to force concessions for Catholics. The coup failed and the rebellion developed into an ethnic conflict between the Gaelic Irish and old English Catholics on one side, and both English-origined Protestants and Scottish/Presbyterian planters on the other. This began a conflict known as the Irish Confederate Wars. The rising was sparked by Catholic fears of an impending invasion of Ireland
Ireland
by anti-Catholic forces of the English Long Parliament
Long Parliament
and the Scottish Covenanters, who were defying the authority of King Charles I (king of England, Scotland, and Ireland)
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Ulster Plantation
The Plantation of Ulster
Ulster
(Irish: Plandáil Uladh; Ulster-Scots: Plantin o Ulstèr)[1] was the organised colonisation (plantation) of Ulster – a province of Ireland – by people from Great Britain during the reign of King James I. Most of the colonists came from Scotland and England. Small private plantation by wealthy landowners began in 1606,[2] while the official plantation began in 1609. Most of the land colonised was forfeited from the native Gaelic chiefs, several of whom had fled Ireland
Ireland
for mainland Europe in 1607 following the Nine Years' War against English rule in Ireland
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Normans
The Normans
Normans
(Norman: Normaunds; French: Normands; Latin: Normanni) were the people who, in the 10th and 11th centuries, gave their name to Normandy, a region in France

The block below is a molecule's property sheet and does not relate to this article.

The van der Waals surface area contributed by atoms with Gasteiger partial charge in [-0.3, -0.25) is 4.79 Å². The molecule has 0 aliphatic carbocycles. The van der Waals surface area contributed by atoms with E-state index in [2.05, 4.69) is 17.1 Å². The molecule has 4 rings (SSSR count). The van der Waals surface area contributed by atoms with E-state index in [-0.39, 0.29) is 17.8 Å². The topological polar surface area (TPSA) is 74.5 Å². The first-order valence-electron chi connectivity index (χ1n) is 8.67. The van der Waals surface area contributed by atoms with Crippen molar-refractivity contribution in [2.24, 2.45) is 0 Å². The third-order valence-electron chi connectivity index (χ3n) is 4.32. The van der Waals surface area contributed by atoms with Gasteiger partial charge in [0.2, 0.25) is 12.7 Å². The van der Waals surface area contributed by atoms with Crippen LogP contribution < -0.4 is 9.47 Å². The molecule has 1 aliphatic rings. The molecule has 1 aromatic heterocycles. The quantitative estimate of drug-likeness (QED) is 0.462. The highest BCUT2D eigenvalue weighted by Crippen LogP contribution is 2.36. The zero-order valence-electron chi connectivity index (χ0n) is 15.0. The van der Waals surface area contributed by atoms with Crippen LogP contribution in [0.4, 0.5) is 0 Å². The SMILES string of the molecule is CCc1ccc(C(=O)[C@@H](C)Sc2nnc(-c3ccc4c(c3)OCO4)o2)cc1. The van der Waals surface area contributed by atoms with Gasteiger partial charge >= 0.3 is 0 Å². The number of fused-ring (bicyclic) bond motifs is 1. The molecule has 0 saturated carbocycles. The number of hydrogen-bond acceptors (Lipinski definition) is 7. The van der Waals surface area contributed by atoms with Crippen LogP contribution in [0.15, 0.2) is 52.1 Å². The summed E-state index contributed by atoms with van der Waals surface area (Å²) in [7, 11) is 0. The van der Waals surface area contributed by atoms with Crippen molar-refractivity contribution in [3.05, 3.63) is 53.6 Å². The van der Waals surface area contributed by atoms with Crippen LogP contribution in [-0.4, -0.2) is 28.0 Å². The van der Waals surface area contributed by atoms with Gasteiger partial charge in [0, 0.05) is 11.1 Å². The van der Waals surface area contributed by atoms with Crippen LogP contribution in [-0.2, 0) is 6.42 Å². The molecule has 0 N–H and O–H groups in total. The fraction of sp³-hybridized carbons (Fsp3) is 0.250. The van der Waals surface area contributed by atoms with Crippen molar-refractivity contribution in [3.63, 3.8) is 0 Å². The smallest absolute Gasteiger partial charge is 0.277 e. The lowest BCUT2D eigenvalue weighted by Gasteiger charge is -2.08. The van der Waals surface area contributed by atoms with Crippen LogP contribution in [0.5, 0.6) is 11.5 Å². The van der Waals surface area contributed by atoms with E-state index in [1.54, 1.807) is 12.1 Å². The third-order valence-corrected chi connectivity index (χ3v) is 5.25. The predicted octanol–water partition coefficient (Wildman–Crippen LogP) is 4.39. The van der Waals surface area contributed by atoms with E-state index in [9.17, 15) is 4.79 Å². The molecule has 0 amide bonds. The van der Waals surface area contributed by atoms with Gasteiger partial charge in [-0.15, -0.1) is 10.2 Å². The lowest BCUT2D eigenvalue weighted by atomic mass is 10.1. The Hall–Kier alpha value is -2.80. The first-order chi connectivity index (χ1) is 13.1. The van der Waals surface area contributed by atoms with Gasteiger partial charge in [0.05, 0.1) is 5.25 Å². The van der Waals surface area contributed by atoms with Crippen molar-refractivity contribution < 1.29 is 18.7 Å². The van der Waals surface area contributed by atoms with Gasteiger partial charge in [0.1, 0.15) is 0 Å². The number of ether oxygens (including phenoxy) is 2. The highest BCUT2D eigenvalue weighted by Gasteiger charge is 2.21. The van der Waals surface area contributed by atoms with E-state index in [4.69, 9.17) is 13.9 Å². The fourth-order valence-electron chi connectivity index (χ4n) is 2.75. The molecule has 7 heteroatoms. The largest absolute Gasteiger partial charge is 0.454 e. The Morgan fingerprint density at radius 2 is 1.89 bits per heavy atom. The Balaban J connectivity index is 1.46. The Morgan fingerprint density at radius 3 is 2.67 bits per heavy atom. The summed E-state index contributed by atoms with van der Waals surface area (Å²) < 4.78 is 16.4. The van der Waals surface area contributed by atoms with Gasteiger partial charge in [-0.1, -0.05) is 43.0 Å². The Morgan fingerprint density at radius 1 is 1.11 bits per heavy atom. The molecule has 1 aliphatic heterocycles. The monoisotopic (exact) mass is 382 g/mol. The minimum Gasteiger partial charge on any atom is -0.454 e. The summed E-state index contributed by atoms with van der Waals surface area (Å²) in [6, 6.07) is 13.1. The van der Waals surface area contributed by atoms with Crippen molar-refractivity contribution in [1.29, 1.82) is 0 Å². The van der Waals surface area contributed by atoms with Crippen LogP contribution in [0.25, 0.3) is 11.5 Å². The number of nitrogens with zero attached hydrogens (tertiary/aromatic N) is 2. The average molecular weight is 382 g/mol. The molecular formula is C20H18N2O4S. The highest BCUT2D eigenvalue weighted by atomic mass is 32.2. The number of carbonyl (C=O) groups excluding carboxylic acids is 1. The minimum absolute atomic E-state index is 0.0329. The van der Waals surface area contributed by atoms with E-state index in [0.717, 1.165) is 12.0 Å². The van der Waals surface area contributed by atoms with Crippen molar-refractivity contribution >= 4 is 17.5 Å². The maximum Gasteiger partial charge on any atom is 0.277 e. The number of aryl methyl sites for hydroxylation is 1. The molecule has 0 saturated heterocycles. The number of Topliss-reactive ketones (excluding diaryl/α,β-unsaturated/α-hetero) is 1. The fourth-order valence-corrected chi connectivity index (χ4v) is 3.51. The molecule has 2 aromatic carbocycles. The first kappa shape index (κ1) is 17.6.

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John De Courcy
Sir John de Courcy
John de Courcy
(also Courci; 1150–1219)[1] was an Anglo-Norman knight who arrived in Ireland in 1176. From then until his expulsion in 1204, he conquered a considerable territory, endowed religious establishments, built abbeys for both the Benedictines and the Cistercians and built strongholds at Dundrum Castle
Dundrum Castle
in County Down
County Down
and Carrickfergus Castle
Carrickfergus Castle
in County Antrim.[2]Contents1 Early career in Ireland 2 Later career in Ireland 3 Literary references3.1 Genealogy4 Family tree I 5 Family tree II 6 ReferencesEarly career in Ireland[edit] John de Courcy, of Stoke Courcy, in Somerset, came to Ireland around the year 1171 as part of the Norman invading forces, brought in as mercenaries working for Diarmaid Mac Murchadha, the ousted King of Leinster, to help him regain his position as king
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Columba
Saint
Saint
Columba
Columba
(Irish: Colm Cille, 'church dove';[a][1][2]; Scots: Columbkille;[3] 7 December 521 – 9 June 597) was an Irish abbot and missionary credited with spreading Christianity in what is today Scotland
Scotland
at the start of the Hiberno-Scottish mission. He founded the important abbey on Iona, which became a dominant religious and political institution in the region for centuries. He is the Patron Saint
Saint
of Derry. He was highly regarded by both the Gaels
Gaels
of Dál Riata and the Picts, and is remembered today as a Christian saint and one of the Twelve Apostles of Ireland.[4] Columba
Columba
studied under some of Ireland's most prominent church figures and founded several monasteries in the country
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Beltane
Beltane
Beltane
(/ˈbɛl.teɪn/)[3][4] is the anglicised name for the Gaelic May Day
May Day
festival. Most commonly it is held on 1 May, or about halfway between the spring equinox and the summer solstice. Historically, it was widely observed throughout Ireland, Scotland
Scotland
and the Isle of Man. In Irish the name for the festival day is Lá Bealtaine ([l̪ˠaː ˈbʲal̪ˠt̪ˠənʲə]), in Scottish Gaelic
Scottish Gaelic
Là Bealltainn ([l̪ˠa: ˈpjaul̪ˠt̪ˠɪɲ]) and in Manx Gaelic Laa Boaltinn/Boaldyn. It is one of the four Gaelic seasonal festivals—along with Samhain, Imbolc and Lughnasadh—and is similar to the Welsh Calan Mai. Beltane
Beltane